Tolkien may be about John Ronald Reuel, the mind behind The Hobbit and The Lord of the Rings, but at its heart is his wife Edith. His true love from childhood and future inspiration for some of Middle-earth's elves. Bringing her to life opposite Nicholas Hoult is Lily Collins, star of such eclectic films as Mirror, Mirror, Love, Rosie, To The Bone and recent Ted Bundy biopic, Extremely Wicked, Shockingly Evil and Vile. Screen Rant sat down with Collins in London recently to discuss making Tolkien - and her previous run-ins with Middle-earth.
Edith's such a great character and lived such an interesting life that goes way, way beyond what you get to do in this movie. The importance to Tolkien's future and everything. How did you approach and research that character, knowing you are only ever going to be able to show such a small segment of her life?
Well, there's very little research that one can do anyway on Edith, unfortunately, but I saw photos and there's a little bit of bio on her and then just knowing the bigger picture of what she inspired trying to distill that into a real-life person was where I was left. But I knew signing on that it was not going to be telling the entire life story - I think that would have been impossible especially for someone like Tolkien who created these epic stories. I mean, there's so much to tell and you have to fit it into a very specific amount of time and I think for this story it was really pivotal to show the friendships as well and the fellowship, and for me those are some of the most interesting scenes to watch because their chemistry is so amazing. And the Brotherhood and the fellowship is very much Lord of the Rings and the Hobbit. And, of course, Edith's influence of Lúthien and that story and the elven characters is so pivotal as well, but it's impossible to show all of it so I just loved showing her more her earlier years because that was the basis for him being inspired to continue telling stories. You see a glimpse of what their older life together was like but I think the most formidable years were the younger ones where he was encouraged to continue his love of storytelling and ultimately create what it is that we know and love.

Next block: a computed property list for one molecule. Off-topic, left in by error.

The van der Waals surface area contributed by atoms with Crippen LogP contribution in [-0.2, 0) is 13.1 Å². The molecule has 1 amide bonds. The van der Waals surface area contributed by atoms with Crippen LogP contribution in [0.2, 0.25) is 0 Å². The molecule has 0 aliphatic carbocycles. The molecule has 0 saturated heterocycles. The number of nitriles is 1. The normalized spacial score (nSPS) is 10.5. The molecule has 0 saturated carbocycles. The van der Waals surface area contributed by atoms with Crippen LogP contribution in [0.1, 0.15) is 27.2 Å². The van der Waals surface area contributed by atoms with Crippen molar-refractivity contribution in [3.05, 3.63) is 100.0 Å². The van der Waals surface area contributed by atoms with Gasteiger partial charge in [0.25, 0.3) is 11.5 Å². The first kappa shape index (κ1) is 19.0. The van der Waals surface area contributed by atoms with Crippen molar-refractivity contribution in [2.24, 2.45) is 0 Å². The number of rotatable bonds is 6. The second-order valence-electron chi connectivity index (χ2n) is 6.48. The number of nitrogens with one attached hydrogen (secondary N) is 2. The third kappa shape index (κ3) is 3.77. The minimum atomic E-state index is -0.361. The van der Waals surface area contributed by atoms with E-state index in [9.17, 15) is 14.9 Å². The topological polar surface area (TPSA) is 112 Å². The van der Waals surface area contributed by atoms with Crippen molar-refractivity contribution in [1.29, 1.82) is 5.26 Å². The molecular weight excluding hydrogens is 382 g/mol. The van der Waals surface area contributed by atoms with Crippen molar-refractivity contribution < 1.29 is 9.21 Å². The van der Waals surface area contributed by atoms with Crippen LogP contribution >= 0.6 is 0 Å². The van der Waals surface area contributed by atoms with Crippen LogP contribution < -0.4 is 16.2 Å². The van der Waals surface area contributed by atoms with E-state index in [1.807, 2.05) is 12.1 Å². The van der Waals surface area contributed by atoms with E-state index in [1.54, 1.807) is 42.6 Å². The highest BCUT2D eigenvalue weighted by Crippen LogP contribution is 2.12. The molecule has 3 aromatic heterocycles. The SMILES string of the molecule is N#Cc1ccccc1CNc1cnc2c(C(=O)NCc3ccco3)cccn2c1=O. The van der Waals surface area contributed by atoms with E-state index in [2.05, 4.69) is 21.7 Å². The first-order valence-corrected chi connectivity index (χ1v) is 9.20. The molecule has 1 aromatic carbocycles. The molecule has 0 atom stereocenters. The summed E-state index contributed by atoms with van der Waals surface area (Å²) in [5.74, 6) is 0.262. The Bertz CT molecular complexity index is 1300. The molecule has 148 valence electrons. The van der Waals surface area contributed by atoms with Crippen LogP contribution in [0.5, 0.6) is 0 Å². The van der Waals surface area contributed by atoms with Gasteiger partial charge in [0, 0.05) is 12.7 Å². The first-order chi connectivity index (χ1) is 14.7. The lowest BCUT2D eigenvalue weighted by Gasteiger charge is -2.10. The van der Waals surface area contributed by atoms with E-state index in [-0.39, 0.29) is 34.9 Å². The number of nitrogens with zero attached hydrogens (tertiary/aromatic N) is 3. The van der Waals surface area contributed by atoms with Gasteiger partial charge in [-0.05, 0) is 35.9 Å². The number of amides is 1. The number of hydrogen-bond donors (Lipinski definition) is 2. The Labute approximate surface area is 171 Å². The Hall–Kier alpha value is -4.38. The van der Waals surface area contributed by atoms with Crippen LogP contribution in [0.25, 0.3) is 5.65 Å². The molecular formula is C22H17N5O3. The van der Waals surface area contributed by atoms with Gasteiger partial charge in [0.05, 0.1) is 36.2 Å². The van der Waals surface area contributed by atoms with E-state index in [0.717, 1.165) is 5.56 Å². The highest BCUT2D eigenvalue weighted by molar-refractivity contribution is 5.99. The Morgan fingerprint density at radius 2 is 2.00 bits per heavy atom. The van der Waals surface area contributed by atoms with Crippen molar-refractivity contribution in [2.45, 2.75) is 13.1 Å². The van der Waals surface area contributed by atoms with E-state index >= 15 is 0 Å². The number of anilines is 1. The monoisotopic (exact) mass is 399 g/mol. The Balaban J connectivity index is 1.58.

You mentioned the fact that she inspired her own stories in the Middle-Earth legendarium. You went back to them I assume and read those stories - did you pull any specific details from them in your characterization at all?
Well. I think I grew up loving fantasy and magic and these stories were very much a part of that for me. And just the overall essence of what I imagined an elven maiden to be like. Someone who's very in touch with themselves but also just nature and feeling very grounded and isn't afraid to have a childlike wonder and quality about them.
I feel like she encapsulated all of that. The Tolkien family has come out and said that they don't necessarily endorse the film - they weren't involved with it. How do you feel about that statement?
Well, I'm just so grateful to have been a part of this film and the making of this film and I have the utmost respect for them and all of Tolkien's work, so I can't really speak to that so as someone who was just involved in the film. I'm just an actor who gets to be a part of the world, so I'm just grateful for the experience.
That's cool. Next up you've got Extremely Wicked, Shockingly Evil and Vile, which is already causing waves and so much discussion. What's so cool about this is that it's going to Netflix in America, which means it's going to be seen by a massive audience. How do you feel about getting a movie like that in people's homes where they can watch it straight away?
Well, I had the privilege of doing another film that got picked up by Netflix called To The Bone, which is a subject matter that I feel is so important to talk about but not a lot of people would have necessarily wanted to put it out there, and Netflix stepped up and did it for us and it was able to be seen by so many people. And Extremely Wicked, you know there's the Ted Bundy Tapes documentary by Joe Berlinger, our director, as well. It seemed like an amazing home for it. And I'm just really excited because we made this film and we all felt very passionate about the movie we made and for someone else like Netflix to believe in it, to take it to all these different people around the world and globally, it's a huge gift because you just never know making an independent film - sometimes where it's gonna end up and we're very very happy with that on Netflix.
I'm really excited to see it.
Oh, thank you.
And my final question, what's your favorite Lord of the Rings movie?
Oh my gosh!
A bit on the spot there, I know.
You know, it's interesting. I'm kind of the same when we when I talk about, whether it's Harry Potter or Lord of the Rings, I always think the first one sets the tone and it was the first time it was brought to the screen and so for me as a kid watching that first one was like, "oh my god." It was introducing the world to all of us and I, meeting the characters for the first time and seeing the Shire, that to me is kind of my happy place. Like, I lived it - I was born in the English countryside and I felt very much at home with that aesthetic on screen. So, I mean, all of them are just wonderful but I always think that first one is such a nice first taste into it.
Next: Read Our Tolkien Review
- Tolkien (2019) release date: May 10, 2019